While life events and changes in your circumstances can be the trigger for seeking advice, some clients may also want the ongoing reassurance of regular advice. In this way they know they will get proactive recommendations and regular meetings to make sure they are adjusting their plans as necessary. The key is that it’s your choice so that if you are happy taking guidance and making your own decisions or if you want occasional or regular advice, we can be flexible to meet your needs and make sure you aren’t paying for something you don’t want or need.
However you choose to proceed, the first step is to think about your goals and current portfolios then get in touch for an initial conversation.
Some areas to be thinking about
Your overall financial situation is likely to fluctuate over time, so it is always worth assessing if you could make any beneficial changes by asking yourself some important questions.
- Are you taking an appropriate level of risk to achieve your goals?
Taking more risk when investing invariably leads to higher returns, but typically over longer timeframes. You should find out whether the risk you are taking now is enough to meet your future goals, or whether you can afford to take less if, say, you are approaching retirement.
- Do you pay too much in fees?
Paying excessive fees when investing or for your pension can have a surprisingly outsized negative outcome. It seems reasonable not to lose too much sleep over an extra 1% in fees a year, but this excess can add up considerably over time.
- Have you enough to retire comfortably?
Optimising your pension planning ensures you don’t just retire, but have enough to retire comfortably. The nature of pensions and effective retirement planning is complex and you should consider numerous factors such as your risk levels, the fees you pay and the impact of inflation on how long your pot could last.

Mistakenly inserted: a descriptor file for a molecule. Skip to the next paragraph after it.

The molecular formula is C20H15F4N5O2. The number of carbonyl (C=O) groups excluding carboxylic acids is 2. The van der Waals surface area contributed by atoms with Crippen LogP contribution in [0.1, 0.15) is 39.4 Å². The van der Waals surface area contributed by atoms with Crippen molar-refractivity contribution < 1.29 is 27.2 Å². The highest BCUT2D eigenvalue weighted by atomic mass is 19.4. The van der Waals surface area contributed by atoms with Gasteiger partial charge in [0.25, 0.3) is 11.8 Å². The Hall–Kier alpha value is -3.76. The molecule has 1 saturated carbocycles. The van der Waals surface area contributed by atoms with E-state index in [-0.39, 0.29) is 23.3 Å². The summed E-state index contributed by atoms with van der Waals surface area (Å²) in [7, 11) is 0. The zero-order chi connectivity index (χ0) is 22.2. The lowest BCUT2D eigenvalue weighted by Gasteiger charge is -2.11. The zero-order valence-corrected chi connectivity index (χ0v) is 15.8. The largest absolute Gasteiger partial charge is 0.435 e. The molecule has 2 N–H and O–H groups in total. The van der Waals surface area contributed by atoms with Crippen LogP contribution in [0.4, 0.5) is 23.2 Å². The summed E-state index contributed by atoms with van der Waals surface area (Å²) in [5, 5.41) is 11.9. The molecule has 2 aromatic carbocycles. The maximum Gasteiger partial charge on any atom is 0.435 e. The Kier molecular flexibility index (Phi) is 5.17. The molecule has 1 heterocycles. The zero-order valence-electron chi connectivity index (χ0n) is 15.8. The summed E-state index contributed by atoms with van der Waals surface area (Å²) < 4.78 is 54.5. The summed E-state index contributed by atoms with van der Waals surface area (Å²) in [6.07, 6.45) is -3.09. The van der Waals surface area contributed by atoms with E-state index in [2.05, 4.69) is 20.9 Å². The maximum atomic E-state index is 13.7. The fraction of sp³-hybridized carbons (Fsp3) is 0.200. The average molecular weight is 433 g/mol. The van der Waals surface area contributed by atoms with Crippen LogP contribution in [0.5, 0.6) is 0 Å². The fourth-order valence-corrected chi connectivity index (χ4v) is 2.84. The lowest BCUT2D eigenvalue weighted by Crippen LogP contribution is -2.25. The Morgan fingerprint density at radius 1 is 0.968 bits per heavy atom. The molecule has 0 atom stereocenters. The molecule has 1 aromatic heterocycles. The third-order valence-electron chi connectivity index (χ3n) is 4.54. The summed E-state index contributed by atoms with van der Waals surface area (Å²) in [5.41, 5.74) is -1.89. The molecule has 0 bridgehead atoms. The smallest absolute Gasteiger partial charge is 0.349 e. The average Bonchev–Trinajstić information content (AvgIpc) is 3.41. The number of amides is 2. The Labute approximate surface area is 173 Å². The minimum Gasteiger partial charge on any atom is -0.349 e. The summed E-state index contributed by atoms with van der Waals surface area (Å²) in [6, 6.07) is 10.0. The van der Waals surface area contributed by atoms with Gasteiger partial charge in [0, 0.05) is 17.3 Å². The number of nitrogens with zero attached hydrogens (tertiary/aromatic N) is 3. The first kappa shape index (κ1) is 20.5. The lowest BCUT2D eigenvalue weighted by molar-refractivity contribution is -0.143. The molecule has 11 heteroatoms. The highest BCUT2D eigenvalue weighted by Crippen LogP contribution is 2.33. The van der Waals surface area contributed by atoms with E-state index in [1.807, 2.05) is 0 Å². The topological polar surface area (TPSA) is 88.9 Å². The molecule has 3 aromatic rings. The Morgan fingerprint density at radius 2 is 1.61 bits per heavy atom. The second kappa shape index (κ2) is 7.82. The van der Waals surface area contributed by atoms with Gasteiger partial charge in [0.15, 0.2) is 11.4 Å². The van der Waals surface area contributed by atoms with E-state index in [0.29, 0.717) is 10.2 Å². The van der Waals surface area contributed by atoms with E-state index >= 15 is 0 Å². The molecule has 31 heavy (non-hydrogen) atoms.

- Have your circumstances meaningfully changed?
Certain events in life such as a divorce or death may require a reassessment of your overall finances. When your circumstances have changed in a big way it is worth finding out if you need to put more aside for the future, how to better manage cash flows or if a planned retirement date needs to change.
- How do you effectively leave money for the next generation?
Many of us want to pass on wealth to our family, but managing the balance between tax efficiency and control while maximising the benefits for the next generation requires careful thought and planning. How much to gift and when? What is the impact on your pension? The right mix of outright gifts and more complex structures will depend on your objectives and in many cases the level of assets you would like to pass on.
If you are in doubt, find out
Having an objective overview of your finances is a good way to address the challenges we all face. However, in many circumstances you may not need advice, and the right guidance and tools can go a long way towards helping you to stay on track.
To help you decide what is appropriate for you, please talk to one of our advisers about your specific needs whenever it is convenient.
Please note, the value of your investments can go down as well as up.
Netwealth offers advice restricted to the services provided, and does not provide independent advice across the market. Netwealth does not provide tax or legal advice and does not advise on transfers of pensions with safeguarded benefits.